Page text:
I know a lot of people want to start doing something new. It could be a hobby, it could be to learn a new skill or it could be to write a book. All of these new endeavours require a time commitment and because of that most people will never start. There will always be the excuse of: “I don’t have time at the moment” or “I’ll do in next year”. The problem, of course, is these excuses will still be there next month and next year. You will always not have enough time, and next year is just another way of saying, “I am not going to do it”. The truth is, if you really want to do these things you are going to have to allocate time and you are going to have give yourself a firm start date.

This is why using your calendar for commitments you will not break is an extremely powerful way to start doing the things you really want to do. If you use your calendar to schedule time to try the new things you want to try, or to write, or exercise, there is a much greater chance you will do them. This year, for example, I have not been as disciplined with my exercise routine as I would like to have been. I identified this as an issue around September and so I started scheduling thirty minute blocks for exercise. This worked as it got me exercising regularly again. It was a simple change and it worked.

Your calendar, when used properly, is a very powerful tool. It is easy to become blind to long lists of to-do items in a to-do list manager, just like it is easy to add your wishes to your to-do list. But if you use your calendar for your concrete commitments, then anything on your calendar must be done at its allotted time. It means each day will be structured and you will know in advance what you are going to get done. A to-do list manager does not do this very well. All a to-do list manager does is tell you what needs doing. Your calendar will tell you when you are going to do it. When you get your to-do list and your calendar working together harmoniously like this, you can start achieving incredible things.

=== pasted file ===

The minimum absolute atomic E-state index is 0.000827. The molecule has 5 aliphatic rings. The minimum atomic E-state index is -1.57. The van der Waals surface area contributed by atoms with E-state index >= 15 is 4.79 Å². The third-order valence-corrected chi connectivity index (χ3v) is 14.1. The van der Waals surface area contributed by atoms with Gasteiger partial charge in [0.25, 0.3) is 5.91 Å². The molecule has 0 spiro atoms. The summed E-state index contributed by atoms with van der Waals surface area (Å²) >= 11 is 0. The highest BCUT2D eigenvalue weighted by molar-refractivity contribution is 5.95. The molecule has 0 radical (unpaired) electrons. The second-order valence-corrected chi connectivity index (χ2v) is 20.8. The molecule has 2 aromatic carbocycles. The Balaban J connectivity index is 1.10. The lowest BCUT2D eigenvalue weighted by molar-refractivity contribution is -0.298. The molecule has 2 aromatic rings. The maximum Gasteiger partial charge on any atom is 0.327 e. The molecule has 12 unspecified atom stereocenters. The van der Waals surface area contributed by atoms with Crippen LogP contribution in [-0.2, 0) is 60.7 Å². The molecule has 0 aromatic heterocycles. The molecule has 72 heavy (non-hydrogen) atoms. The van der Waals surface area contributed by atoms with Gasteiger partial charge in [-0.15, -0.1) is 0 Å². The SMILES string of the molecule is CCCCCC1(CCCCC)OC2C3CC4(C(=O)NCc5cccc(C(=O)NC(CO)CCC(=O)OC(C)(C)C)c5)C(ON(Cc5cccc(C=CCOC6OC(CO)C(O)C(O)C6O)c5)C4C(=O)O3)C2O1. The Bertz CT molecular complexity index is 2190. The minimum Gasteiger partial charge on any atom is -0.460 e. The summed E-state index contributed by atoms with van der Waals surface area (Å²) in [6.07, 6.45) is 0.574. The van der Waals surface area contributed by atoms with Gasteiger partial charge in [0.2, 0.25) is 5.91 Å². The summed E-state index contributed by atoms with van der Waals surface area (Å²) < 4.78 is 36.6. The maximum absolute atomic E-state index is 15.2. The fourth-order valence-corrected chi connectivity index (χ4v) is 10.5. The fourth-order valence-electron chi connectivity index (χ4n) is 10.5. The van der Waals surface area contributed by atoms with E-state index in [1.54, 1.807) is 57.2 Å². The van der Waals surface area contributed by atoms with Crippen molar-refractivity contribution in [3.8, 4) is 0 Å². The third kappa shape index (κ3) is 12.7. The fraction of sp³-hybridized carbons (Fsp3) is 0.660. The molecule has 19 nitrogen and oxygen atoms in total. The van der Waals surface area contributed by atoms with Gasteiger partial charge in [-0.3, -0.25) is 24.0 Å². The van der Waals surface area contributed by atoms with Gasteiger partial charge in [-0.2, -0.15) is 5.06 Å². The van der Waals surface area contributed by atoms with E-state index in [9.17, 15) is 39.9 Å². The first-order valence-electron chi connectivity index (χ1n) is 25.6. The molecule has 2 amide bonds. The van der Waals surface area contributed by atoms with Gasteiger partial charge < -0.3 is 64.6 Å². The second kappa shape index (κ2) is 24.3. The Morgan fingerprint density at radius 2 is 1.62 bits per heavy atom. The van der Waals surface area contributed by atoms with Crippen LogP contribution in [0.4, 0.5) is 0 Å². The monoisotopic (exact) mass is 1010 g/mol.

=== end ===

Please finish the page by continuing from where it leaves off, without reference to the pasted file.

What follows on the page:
So if you want to start achieving the things you have always wanted to achieve, make a firm commitment today to only use your calendar for concrete commitments and start doing the things you really want to do.

 

Thank you for reading my stories! 😊 If you enjoyed this article, hit that like button below   It would mean a lot to me and it helps other people see the story.

My goal is to help show you how to live the life you desire. To help you find happiness and become better organised and more productive so you can do more of the important things in life.

If you would like to learn more about the work I do, you can visit my website or you can say hello on Twitter, YouTube or Facebook and subscribe to my weekly newsletter right here.

The Working With... Podcast Episode 5

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This weeks question comes from Alice in Italy: